<BR id="CRLF">1.0 <STRONG>Introduction</STRONG><BR id="CRLF"><BR id="CRLF">1.1 Traditional Design in Aerospace <BR id="CRLF">1.2 Conventional Safety in Aerospace <BR id="CRLF">1.3 Trends of Innovation in Aerospace Structures <BR id="CRLF">1.4 Composites<BR><BR id="CRLF"><BR id="CRLF">2.0 <STRONG>Structural Design</STRONG><BR id="CRLF"><BR id="CRLF">2.1 Damage Tolerance<BR id="CRLF">2.2 Structural Integrity<BR id="CRLF">2.3 Explicit Design Constraints<BR id="CRLF">2.4 Uncertainty in Design<BR id="CRLF">2.5 The Extended Design Process<BR> <BR id="CRLF"><BR id="CRLF">3.0 <STRONG>Structural Safety</STRONG><BR id="CRLF"><BR id="CRLF">3.1 Primary Drivers<BR id="CRLF">3.2 Risk Management<BR id="CRLF">3.3 Importance of Safety Regulations<BR id="CRLF">3.4 Uncertainty, Probability and Statistics of Damage Tolerance<BR><BR id="CRLF"><BR id="CRLF">4.0 <STRONG>Innovation</STRONG><BR id="CRLF"><BR id="CRLF">4.1 Service Experience<BR id="CRLF">4.2 Criticality<BR id="CRLF">4.3 Damage Tolerance<BR id="CRLF">4.4 Inductive Methods<BR><BR id="CRLF"><BR id="CRLF">5.0 <STRONG>Safety Objectives</STRONG><BR id="CRLF"><BR id="CRLF">5.1 Safety as a Function of Time<BR id="CRLF">5.2 Inspection<BR id="CRLF">5.3 Accidental Damage<BR id="CRLF">5.4 Design Data and Allowables<BR><BR id="CRLF"><BR id="CRLF">6.0 <STRONG>Risk Management</STRONG><BR id="CRLF"><BR id="CRLF">6.1 Unsafe State<BR id="CRLF">6.2 Role of Inspections<BR id="CRLF">6.3 Functions of Time and Inspection Approach<BR id="CRLF">6.4 Uncertainty<BR> <BR id="CRLF"><BR id="CRLF">7.0 <STRONG>Trades</STRONG><BR id="CRLF"><BR id="CRLF">7.1 Impact<BR id="CRLF">7.2 Degradation<BR id="CRLF">7.3 Damage Undetected at Major Inspections<BR id="CRLF">7.4 Repair<BR><BR id="CRLF"><BR id="CRLF">8.0 <STRONG>Building Block Approach</STRONG><BR id="CRLF"><BR id="CRLF">8.1 Components and Scale-up<BR id="CRLF">8.2 Allowables<BR id="CRLF">8.3 Criticality<BR id="CRLF">8.4 Current Practices<BR id="CRLF">8.5 Factor of Safety<BR><BR id="CRLF"><BR id="CRLF">9.0 <STRONG>Design Scenarios</STRONG><BR id="CRLF"><BR id="CRLF">9.1 Damaged Metal Structure<BR id="CRLF">9.2 Damaged Composite Structure<BR id="CRLF">9.3 Damage Criteria<BR id="CRLF">9.4 Structural Allowables<BR id="CRLF">9.5 Limit Load Requirements <BR id="CRLF">9.6 “New” Structural Concepts<BR><BR id="CRLF"><BR id="CRLF">10.0 <STRONG>The Design Process</STRONG><BR id="CRLF"><BR id="CRLF">10.1 Ultimate Static Strength Critical Structure<BR id="CRLF">10.2 Damage Growth and Damage Resistance<BR id="CRLF">10.3 Damage Tolerance<BR id="CRLF">10.4 Discrete Source Damage<BR id="CRLF">10.5 Design Variables<BR id="CRLF">10.6 Criteria Damage<BR id="CRLF">10.7 Critical Damage Type<BR><BR id="CRLF"><BR id="CRLF"><BR id="CRLF">11.0 <STRONG>Damage and Detection</STRONG><BR id="CRLF"><BR id="CRLF">11.1 Failed Detection<BR id="CRLF">11.2 Manufacturing Damage<BR id="CRLF">11.3 Maintenance Damage<BR id="CRLF">11.4 Accidental Damage<BR id="CRLF">11.5 Process Failure, Degradation and Damage<BR id="CRLF">11.6 In-Service Degradation and Damage<BR id="CRLF">11.7 Growth and Damage<BR id="CRLF">11.8 Ultimate Strength and Damage<BR id="CRLF">11.9 Safety and Damage<BR><BR id="CRLF"><BR id="CRLF">12.0 <STRONG>Design Philosophy</STRONG><BR id="CRLF"><BR id="CRLF">12.1 Ultimate Strength Critical Design<BR id="CRLF">12.2 Damage and Residual Strength<BR id="CRLF">12.3 Allowables and Design Values<BR id="CRLF">12.4 Ultimate Strength Design Values<BR id="CRLF">12.5 Design Philosophy and Uncertainty<BR id="CRLF">12.6 Unsafe State and Design<BR id="CRLF">12.7 Ultimate Integrity and Design<BR id="CRLF">12.8 Survival Philosophy<BR><BR id="CRLF"><BR id="CRLF">13.0 <STRONG>Analysis of Design Criteria</STRONG><BR id="CRLF"><BR id="CRLF">13.1 Vehicle Objective<BR id="CRLF">13.2 Overall Structural Objective<BR id="CRLF">13.3 Principal Structural Element Criteria<BR id="CRLF">13.4 Ultimate Requirement<BR id="CRLF">13.5 Damage Tolerance Requirement<BR id="CRLF">13.6 Inspection Criteria<BR id="CRLF">13.7 Damage Growth Rates Criteria<BR id="CRLF">13.8 Threat and Damage Criteria<BR id="CRLF">13.9 Safety Criteria Baseline<BR id="CRLF">13.10 Scale-up Criteria<BR id="CRLF">13.11 Failure Criteria<BR id="CRLF">13.12 Monitoring and Feedback Criteria<BR id="CRLF">13.13 Criteria for Safe Design of Damaged Structure<BR><BR id="CRLF"><BR id="CRLF">14.0 <STRONG>Design Example</STRONG><BR id="CRLF"><BR id="CRLF">14.1 Geometrically Nonlinear Structural Design<BR id="CRLF">14.2 Fail-safety, Material Nonlinearities and Hybrid Design<BR id="CRLF">14.3 Fail-safe Criteria in Design<BR id="CRLF">14.4 Structural Concepts and Design Space<BR id="CRLF">14.5 Critical Damage Tolerance Design <BR id="CRLF">14.6 Types of Data for Design<BR><BR id="CRLF"><BR id="CRLF">15.0 <STRONG>Design of Composite Structure</STRONG><BR><BR id="CRLF"><BR id="CRLF"><STRONG>Appendix A</STRONG> A Model of Ultimate Integrity<BR id="CRLF"><BR id="CRLF"><STRONG>Appendix B</STRONG> A Comparison between Metal and Composite Panels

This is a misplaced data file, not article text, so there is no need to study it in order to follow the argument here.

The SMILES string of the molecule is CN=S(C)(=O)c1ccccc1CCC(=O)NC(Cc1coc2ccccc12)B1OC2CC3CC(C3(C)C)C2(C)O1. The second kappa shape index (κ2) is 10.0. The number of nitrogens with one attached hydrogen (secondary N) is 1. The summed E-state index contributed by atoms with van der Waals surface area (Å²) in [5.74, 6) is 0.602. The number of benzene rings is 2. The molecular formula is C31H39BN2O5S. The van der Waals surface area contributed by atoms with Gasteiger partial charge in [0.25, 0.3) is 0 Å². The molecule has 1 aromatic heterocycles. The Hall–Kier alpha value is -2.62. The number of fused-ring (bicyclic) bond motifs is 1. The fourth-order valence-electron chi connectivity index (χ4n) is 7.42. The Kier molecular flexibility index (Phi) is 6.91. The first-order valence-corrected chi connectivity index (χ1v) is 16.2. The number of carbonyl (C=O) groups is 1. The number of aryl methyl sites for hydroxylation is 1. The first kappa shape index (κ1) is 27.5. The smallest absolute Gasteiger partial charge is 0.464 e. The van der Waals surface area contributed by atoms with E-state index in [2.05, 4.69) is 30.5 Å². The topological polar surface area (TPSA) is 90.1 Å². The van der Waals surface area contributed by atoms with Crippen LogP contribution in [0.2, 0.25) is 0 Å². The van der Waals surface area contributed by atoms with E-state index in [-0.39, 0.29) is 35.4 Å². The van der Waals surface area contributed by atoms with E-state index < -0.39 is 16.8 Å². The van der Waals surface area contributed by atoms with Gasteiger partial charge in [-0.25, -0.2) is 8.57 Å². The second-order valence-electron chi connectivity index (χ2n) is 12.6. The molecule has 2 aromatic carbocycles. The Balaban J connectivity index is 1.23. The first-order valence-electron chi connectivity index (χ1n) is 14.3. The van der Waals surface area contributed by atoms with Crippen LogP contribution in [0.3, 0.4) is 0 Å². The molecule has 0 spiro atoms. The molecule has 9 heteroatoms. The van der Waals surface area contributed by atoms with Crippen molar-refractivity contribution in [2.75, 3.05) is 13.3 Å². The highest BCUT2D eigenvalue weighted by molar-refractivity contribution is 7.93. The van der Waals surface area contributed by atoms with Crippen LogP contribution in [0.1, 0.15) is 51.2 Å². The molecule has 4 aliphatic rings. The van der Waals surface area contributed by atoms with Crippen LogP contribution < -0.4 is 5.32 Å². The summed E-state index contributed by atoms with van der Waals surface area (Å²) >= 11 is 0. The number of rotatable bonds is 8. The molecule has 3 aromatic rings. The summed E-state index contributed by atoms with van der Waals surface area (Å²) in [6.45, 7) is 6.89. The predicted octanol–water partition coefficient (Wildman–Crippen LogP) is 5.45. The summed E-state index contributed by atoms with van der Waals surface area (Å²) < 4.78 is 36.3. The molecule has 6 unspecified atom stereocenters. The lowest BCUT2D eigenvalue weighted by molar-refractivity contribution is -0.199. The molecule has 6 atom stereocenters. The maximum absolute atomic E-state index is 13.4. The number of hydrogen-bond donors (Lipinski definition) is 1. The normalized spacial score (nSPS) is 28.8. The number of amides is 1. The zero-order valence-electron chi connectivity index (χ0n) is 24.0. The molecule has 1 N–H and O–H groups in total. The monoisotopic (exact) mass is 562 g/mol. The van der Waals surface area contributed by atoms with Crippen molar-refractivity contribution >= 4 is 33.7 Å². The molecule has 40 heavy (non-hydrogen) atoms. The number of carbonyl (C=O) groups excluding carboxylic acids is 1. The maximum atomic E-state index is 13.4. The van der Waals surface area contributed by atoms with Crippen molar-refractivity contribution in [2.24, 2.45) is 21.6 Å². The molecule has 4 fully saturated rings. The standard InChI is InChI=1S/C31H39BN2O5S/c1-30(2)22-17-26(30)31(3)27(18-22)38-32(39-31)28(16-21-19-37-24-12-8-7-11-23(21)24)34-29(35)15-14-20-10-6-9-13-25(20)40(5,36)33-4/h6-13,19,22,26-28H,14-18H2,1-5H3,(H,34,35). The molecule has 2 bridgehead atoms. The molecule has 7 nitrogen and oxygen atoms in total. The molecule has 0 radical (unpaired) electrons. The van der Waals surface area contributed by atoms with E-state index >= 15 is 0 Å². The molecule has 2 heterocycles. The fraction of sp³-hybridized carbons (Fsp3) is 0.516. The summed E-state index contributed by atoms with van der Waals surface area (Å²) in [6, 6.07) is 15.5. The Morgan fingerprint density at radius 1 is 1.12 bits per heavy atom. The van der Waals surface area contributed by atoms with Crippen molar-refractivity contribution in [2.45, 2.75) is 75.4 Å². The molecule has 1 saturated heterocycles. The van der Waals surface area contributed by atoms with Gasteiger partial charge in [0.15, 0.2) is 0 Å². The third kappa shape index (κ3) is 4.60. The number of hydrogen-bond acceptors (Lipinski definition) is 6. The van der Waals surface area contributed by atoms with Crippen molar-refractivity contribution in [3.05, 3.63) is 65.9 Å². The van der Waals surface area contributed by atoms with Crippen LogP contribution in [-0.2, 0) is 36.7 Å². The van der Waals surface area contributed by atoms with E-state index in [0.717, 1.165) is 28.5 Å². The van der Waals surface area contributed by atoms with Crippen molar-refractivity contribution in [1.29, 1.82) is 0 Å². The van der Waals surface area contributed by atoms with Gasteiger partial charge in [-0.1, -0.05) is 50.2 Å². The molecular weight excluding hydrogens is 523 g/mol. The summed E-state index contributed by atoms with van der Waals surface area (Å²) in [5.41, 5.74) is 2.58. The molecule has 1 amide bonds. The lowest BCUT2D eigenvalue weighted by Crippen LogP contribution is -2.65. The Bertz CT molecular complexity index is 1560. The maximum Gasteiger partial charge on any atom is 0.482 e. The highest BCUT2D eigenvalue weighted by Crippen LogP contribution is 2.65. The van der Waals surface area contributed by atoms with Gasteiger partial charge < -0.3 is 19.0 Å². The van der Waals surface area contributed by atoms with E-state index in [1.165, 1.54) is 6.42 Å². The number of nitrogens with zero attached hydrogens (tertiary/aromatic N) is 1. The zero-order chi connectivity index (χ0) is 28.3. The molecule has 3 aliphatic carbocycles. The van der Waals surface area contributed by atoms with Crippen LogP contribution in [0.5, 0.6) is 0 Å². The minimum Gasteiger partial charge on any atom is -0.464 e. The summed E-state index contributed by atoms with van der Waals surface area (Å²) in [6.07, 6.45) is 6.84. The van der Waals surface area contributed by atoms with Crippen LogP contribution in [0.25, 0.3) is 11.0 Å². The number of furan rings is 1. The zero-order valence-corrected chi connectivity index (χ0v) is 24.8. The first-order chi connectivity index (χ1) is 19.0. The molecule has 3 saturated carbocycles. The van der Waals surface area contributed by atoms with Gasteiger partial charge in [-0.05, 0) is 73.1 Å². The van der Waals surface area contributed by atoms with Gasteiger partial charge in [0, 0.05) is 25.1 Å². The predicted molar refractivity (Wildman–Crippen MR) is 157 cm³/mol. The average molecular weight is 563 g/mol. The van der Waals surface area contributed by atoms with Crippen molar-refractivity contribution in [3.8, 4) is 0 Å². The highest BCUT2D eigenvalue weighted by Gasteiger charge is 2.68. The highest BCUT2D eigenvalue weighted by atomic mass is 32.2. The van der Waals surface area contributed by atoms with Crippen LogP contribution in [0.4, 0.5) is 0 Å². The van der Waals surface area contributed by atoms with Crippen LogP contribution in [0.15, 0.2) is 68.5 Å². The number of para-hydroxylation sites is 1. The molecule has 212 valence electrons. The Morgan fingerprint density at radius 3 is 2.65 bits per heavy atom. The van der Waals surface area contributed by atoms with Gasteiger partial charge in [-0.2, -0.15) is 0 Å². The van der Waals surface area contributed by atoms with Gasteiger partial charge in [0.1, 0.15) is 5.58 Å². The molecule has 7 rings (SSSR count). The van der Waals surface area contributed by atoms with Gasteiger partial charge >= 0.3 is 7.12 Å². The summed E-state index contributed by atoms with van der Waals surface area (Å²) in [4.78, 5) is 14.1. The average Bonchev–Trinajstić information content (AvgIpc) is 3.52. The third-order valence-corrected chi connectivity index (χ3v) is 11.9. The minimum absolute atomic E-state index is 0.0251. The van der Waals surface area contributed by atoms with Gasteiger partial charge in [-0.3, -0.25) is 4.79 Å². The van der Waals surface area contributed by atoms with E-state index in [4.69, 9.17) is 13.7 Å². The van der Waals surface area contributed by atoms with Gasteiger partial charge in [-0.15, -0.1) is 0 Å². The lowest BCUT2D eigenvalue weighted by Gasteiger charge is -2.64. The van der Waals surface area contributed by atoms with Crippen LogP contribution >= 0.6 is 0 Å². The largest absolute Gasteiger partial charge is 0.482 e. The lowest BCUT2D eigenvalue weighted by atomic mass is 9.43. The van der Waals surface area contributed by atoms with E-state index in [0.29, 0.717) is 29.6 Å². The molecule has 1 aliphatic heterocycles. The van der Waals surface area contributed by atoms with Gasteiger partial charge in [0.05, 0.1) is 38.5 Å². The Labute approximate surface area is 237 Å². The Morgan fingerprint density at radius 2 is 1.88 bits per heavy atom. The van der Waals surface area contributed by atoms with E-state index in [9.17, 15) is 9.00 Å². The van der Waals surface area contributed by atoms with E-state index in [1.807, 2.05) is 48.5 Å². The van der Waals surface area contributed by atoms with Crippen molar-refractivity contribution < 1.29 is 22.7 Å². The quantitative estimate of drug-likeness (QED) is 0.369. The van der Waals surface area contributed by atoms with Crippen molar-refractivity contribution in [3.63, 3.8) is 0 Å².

No. of pages:
    © Elsevier Science 2005
    9th June 2005
    Elsevier Science
    Hardcover ISBN:
    eBook ISBN:

    About the Author

    Dr. Bjorn Backman

    Affiliations and Expertise

    Structure and Materials Structured Research, Camano Island, WA, USA


    "The book should be read by all involved in the design of aerospace structures"
    - International Journal of Fatigue, John Summerscales, Advanced Composite Manufacturing Centre, University of Plymouth

    Ratings and Reviews